BALTIMORE (AP) — About 68,000 pieces of political mail were delayed for five days upon arriving at a Baltimore mail processing facility ahead of Maryland’s June primary, according to a U.S. Postal Service audit.

The mail, described as campaign materials from a candidate, was sent May 12 and “sat unprocessed” for nearly a week before management discovered it, the audit’s findings, published Monday, show.

Brooklyn, New York; Charleston, W.Va.; Indianapolis; Oklahoma City; Portland, Ore.; and Santa Clarita, Calif., were also included in the Postal Service inspector general’s national audit. The audit specified political mail as “any mailpiece created by a registered political candidate, a campaign committee or a committee of a political party for political campaign purposes.”

Auditors found that no ballots were among the delayed mail in Baltimore, though 200 ballots were found untouched in Oklahoma City and several facilities did not properly verify that all political mail had been processed in the weeks before the primaries.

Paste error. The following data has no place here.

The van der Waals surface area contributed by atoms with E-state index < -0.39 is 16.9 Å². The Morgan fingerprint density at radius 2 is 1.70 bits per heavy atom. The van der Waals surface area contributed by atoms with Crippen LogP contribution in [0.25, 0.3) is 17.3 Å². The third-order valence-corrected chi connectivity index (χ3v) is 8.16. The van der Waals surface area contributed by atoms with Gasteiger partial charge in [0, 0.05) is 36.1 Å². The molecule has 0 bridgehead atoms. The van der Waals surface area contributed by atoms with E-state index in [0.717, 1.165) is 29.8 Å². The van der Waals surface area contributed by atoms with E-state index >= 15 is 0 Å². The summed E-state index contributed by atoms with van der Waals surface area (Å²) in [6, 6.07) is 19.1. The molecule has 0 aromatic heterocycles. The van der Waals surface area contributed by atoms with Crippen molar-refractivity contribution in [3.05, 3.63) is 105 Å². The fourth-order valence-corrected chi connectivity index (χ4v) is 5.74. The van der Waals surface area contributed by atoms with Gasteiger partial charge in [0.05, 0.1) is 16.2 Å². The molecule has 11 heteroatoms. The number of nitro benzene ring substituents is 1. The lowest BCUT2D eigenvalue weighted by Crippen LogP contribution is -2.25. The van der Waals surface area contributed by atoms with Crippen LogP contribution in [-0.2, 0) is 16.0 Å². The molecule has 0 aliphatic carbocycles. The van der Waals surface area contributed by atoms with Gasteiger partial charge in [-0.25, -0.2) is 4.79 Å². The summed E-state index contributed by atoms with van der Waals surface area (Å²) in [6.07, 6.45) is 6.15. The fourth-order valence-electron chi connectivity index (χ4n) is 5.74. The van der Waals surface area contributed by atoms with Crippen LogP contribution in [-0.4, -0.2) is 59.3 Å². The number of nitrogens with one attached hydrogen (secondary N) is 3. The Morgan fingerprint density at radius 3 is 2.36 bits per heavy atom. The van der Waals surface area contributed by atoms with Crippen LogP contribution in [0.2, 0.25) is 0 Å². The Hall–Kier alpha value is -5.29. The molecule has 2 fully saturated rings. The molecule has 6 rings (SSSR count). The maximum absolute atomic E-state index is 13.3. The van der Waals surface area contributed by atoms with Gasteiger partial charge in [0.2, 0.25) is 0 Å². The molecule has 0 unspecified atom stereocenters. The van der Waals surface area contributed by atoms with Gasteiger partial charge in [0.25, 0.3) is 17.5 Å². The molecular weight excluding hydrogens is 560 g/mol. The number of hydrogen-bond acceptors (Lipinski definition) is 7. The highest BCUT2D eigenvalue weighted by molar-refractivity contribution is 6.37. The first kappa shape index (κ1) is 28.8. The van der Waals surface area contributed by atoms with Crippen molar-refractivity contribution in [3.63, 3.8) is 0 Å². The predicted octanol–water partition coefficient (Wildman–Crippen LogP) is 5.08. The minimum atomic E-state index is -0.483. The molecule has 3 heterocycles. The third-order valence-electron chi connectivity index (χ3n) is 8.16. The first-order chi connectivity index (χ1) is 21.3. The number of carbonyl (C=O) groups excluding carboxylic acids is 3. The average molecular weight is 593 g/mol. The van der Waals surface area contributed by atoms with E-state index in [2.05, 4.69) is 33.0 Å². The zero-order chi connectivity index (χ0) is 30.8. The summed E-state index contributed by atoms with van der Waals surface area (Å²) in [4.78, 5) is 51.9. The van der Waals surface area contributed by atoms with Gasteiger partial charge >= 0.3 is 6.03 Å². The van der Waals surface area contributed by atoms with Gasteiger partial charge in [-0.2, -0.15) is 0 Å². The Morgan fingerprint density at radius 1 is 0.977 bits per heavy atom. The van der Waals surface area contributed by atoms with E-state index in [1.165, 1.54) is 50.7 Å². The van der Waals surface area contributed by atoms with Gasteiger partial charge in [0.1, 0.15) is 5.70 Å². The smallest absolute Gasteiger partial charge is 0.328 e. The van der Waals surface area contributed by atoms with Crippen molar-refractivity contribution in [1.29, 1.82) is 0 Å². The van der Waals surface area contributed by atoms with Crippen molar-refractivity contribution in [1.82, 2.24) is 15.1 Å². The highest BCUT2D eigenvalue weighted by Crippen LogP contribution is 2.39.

The audit was intended to evaluate the Postal Service’s readiness ahead of the November general election, the inspector general said in a statement Monday.

Postal Service leaders have faced criticism over delays and cutbacks just as millions of Americans prepare to vote by mail to avoid polling places during the coronavirus pandemic. The Postal Service has warned states, including Maryland, that it could not guarantee all ballots cast by mail would arrive in time to be counted, even if mailed by deadlines.

Freda Sauter, a regional spokeswoman for the Postal Service, said in an email to The Baltimore Sun that the agency was committed to delivering election mail in a timely manner this fall.